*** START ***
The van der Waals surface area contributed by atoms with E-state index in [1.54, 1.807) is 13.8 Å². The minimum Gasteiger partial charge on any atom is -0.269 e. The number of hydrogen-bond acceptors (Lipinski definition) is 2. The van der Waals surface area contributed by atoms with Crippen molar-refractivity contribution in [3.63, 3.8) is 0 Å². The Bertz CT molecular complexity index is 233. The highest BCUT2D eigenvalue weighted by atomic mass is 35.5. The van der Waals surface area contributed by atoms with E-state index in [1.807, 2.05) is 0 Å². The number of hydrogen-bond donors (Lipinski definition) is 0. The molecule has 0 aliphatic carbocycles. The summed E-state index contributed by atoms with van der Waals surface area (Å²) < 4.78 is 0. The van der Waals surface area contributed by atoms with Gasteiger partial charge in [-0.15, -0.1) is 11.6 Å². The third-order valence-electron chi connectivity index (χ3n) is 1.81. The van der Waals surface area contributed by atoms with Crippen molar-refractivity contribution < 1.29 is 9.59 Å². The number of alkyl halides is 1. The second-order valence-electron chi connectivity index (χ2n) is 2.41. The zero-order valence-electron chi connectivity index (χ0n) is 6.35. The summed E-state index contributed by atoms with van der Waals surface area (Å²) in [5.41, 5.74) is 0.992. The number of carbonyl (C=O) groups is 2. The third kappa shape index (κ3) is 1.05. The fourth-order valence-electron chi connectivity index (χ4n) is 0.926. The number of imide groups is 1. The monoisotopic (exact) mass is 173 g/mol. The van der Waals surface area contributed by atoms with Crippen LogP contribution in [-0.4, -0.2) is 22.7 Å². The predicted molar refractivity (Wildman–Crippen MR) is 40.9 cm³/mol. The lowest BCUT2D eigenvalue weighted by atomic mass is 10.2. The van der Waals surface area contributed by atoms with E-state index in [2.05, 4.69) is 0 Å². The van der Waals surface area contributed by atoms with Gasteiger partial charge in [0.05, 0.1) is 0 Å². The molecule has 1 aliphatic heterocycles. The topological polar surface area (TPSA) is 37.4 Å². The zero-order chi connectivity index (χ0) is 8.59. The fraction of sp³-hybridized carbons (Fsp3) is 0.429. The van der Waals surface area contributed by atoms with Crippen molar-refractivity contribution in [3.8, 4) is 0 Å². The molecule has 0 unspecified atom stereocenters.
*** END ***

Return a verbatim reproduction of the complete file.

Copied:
The van der Waals surface area contributed by atoms with E-state index in [1.54, 1.807) is 13.8 Å². The minimum Gasteiger partial charge on any atom is -0.269 e. The number of hydrogen-bond acceptors (Lipinski definition) is 2. The van der Waals surface area contributed by atoms with Crippen molar-refractivity contribution in [3.63, 3.8) is 0 Å². The Bertz CT molecular complexity index is 233. The highest BCUT2D eigenvalue weighted by atomic mass is 35.5. The van der Waals surface area contributed by atoms with E-state index in [1.807, 2.05) is 0 Å². The number of hydrogen-bond donors (Lipinski definition) is 0. The molecule has 0 aliphatic carbocycles. The summed E-state index contributed by atoms with van der Waals surface area (Å²) < 4.78 is 0. The van der Waals surface area contributed by atoms with Gasteiger partial charge in [-0.15, -0.1) is 11.6 Å². The third-order valence-electron chi connectivity index (χ3n) is 1.81. The van der Waals surface area contributed by atoms with Crippen molar-refractivity contribution < 1.29 is 9.59 Å². The number of alkyl halides is 1. The second-order valence-electron chi connectivity index (χ2n) is 2.41. The zero-order valence-electron chi connectivity index (χ0n) is 6.35. The summed E-state index contributed by atoms with van der Waals surface area (Å²) in [5.41, 5.74) is 0.992. The number of carbonyl (C=O) groups is 2. The third kappa shape index (κ3) is 1.05. The fourth-order valence-electron chi connectivity index (χ4n) is 0.926. The number of imide groups is 1. The monoisotopic (exact) mass is 173 g/mol. The van der Waals surface area contributed by atoms with Crippen LogP contribution in [-0.4, -0.2) is 22.7 Å². The predicted molar refractivity (Wildman–Crippen MR) is 40.9 cm³/mol. The lowest BCUT2D eigenvalue weighted by atomic mass is 10.2. The van der Waals surface area contributed by atoms with E-state index in [2.05, 4.69) is 0 Å². The van der Waals surface area contributed by atoms with Gasteiger partial charge in [0.05, 0.1) is 0 Å². The molecule has 1 aliphatic heterocycles. The topological polar surface area (TPSA) is 37.4 Å². The zero-order chi connectivity index (χ0) is 8.59. The fraction of sp³-hybridized carbons (Fsp3) is 0.429. The van der Waals surface area contributed by atoms with Crippen molar-refractivity contribution in [3.8, 4) is 0 Å². The molecule has 0 unspecified atom stereocenters.